Don’t Skip the Soft Skills

Soft skills, sometimes referred to as interpersonal communications skills, relate to how well a person interacts with others. Up to now, the majority of your professional educational efforts have probably been razor-focused on hard skill, fact-based learning. 

For certain, mad-fast calculator skills and the ability to craft the perfect pivot table are awesome technical feats. However, employers want more than someone who has memorized the entirety of FASB and reads IRS regulations for pleasure (BTW: Who ARE you?).

Employers want a human. More specifically, a pleasant human who is both informed and works well with others. CPA firms need team players who can solve problems, resolve conflicts and be adaptable to changes.

Even though soft skills are different for everyone based on our individual personalities, they can still be improved. To advance your career as a supervisor, a manager and hopefully someday a partner, these skills are essential building blocks of leadership.

Here are a few ideas to help you fine-tune your skills.


Work gets busy. Many of us simply talk too fast.  We send cryptic or poorly crafted messages without meaning to, especially via message or email. Particularly in a remote environment, your communications skills serve as your calling card. If you are not a good wordsmith, have dismal spelling habits (this includes the tendency to “fat finger” responses on those tiny phone keyboards), these poor communication skills will be harmful to your advancement. 

To improve your communications skills, start by fact-checking and spell-checking your work. Emails, spreadsheets—really any report writing—should be scrutinized. For homework, try building your vocabulary as a life skill. Every month, look up 10 words you really didn’t know—or synonyms of things you speak of often. Try incorporating these new words into your communications. The more you utilize new words, the faster they become smart additions to your everyday vocabulary.

Team Work

Team work requires helping everyone do their best work. Often, it means sharing the spotlight, helping without thanks and not criticizing others for their missteps. A great way to work on team is to lose your sense of self. As a team leader, make team projects all about success of the team. Do some research on team skills or ask your HR professional, mentor or a partner for suggestions.

Active Listening

Listening is hard.  Especially when a problem or conflict is being discussed, it is our nature to be smart and fast. However, short circuiting the listening process can be problematic and lead to misunderstanding and may even alienate those we want to help. Do you start the wheels turning when people start talking to you? Or, do you look them in the eye and focus your entire attention on the words of the person who is speaking? That is active listening.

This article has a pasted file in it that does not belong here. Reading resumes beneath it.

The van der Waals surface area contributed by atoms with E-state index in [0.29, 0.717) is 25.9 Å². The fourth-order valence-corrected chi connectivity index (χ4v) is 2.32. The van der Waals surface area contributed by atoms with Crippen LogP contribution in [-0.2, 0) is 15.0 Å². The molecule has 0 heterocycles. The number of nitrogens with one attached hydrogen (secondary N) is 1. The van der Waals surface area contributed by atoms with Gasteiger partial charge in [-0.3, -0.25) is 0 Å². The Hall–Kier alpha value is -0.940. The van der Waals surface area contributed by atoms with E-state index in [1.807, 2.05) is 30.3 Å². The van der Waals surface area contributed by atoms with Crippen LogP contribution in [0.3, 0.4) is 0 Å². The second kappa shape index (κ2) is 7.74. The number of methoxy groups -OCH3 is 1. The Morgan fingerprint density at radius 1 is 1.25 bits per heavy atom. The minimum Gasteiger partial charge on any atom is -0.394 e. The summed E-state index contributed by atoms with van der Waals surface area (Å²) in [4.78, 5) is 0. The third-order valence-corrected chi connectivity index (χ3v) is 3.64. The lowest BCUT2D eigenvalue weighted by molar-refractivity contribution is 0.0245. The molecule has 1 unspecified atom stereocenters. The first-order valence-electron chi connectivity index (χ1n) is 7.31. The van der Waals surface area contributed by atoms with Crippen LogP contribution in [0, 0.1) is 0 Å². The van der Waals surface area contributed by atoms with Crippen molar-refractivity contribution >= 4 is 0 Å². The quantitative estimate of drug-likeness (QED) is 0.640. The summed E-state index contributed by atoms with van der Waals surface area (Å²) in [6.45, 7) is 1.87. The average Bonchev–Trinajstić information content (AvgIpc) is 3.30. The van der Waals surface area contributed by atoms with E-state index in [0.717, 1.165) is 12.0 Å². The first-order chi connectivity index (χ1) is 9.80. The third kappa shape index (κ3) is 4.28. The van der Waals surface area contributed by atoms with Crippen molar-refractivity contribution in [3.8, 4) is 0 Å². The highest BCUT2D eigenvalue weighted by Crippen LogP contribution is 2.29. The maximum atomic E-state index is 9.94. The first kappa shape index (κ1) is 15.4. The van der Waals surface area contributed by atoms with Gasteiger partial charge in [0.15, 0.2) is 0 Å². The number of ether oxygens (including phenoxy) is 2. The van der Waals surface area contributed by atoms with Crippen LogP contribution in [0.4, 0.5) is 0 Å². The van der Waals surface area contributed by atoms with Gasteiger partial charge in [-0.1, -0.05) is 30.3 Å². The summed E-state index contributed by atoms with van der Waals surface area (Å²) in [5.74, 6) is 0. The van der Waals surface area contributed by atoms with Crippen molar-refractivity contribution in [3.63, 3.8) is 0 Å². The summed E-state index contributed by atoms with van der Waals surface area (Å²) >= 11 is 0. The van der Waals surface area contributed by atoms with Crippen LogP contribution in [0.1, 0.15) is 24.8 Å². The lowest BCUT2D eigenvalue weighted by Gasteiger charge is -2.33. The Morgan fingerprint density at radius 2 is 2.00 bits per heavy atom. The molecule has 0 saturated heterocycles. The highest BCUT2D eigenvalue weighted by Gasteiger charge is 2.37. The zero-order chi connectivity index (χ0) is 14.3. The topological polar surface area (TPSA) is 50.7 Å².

If you have a habit of cutting people off in mid-sentence in order to “share” your brilliance, wait a beat before speaking. Then repeat back what you heard. Above all, get your eyes away from your mobile device or computer and look at the person speaking with your full attention. Active listening skills will earn you respect, and you may be surprised at how much more you learn by holding your breath for a moment!


One of the top required military skills is punctuality. Make it your goal to always be five minutes early to a meeting rather than on time or ten minutes late. When you commit to a work schedule or a personal promise, build into your day extra time, with a goal to always under-promise and over-deliver. It is the gold standard for building trust with others.

Conflict Resolution

Every day, real-time problems surface at work: clients can be demanding, angry or just plain nasty.  Technology breaks. The web goes down. Government agencies put you on hold for days and provide bad information. Co-workers can be slow, unhelpful or annoying. Your manager or partner might be in your face at an inopportune moment. The work we do is fraught with issues, poor paperwork and conflicting or ambiguous information. As you might have guessed, it is not the problem, but how you react and handle problems that matters.

It would be easy to suggest that conflict resolution is a matter of holding your breath, but it is far more than that. Controlling anger is very important in a professional environment, but as an adult and a professional, we need to do more. A true professional develops patience around conflict situations and is able to diffuse conflict without drama.

Conflicts can often be diffused with a combination of active listening, remaining calm and having compassion for others. In addition, refined communications skills—never complaining or accusing as an answer—and the ability to see the bright side and have a sense of humor works like a charm. 

Remember that under-promise/over-deliver idea? It also works for diffusing conflicts brilliantly.

Get Started!

Soft skills are truly a life-long process. If you have a mentor, talk about soft skills and how you can incorporate milestones in your annual review. Ask which soft skills factor into the next step in your career advancement.

Look at your skills development as building blocks that lead to expertise in tiny steps. Put a plan together with weekly/monthly/annual goals or milestones. Above all, congratulations. By reading this article, you have already demonstrated your professionalism with natural curiosity for learning and self-improvement!

Interested in joining the LvHJ team? We offer accounting career development in the San Francisco Bay Area and potentially remote, but so much more as we serve affordable housing entities and nonprofits. Learn more about life at LvHJ on our careers pages.


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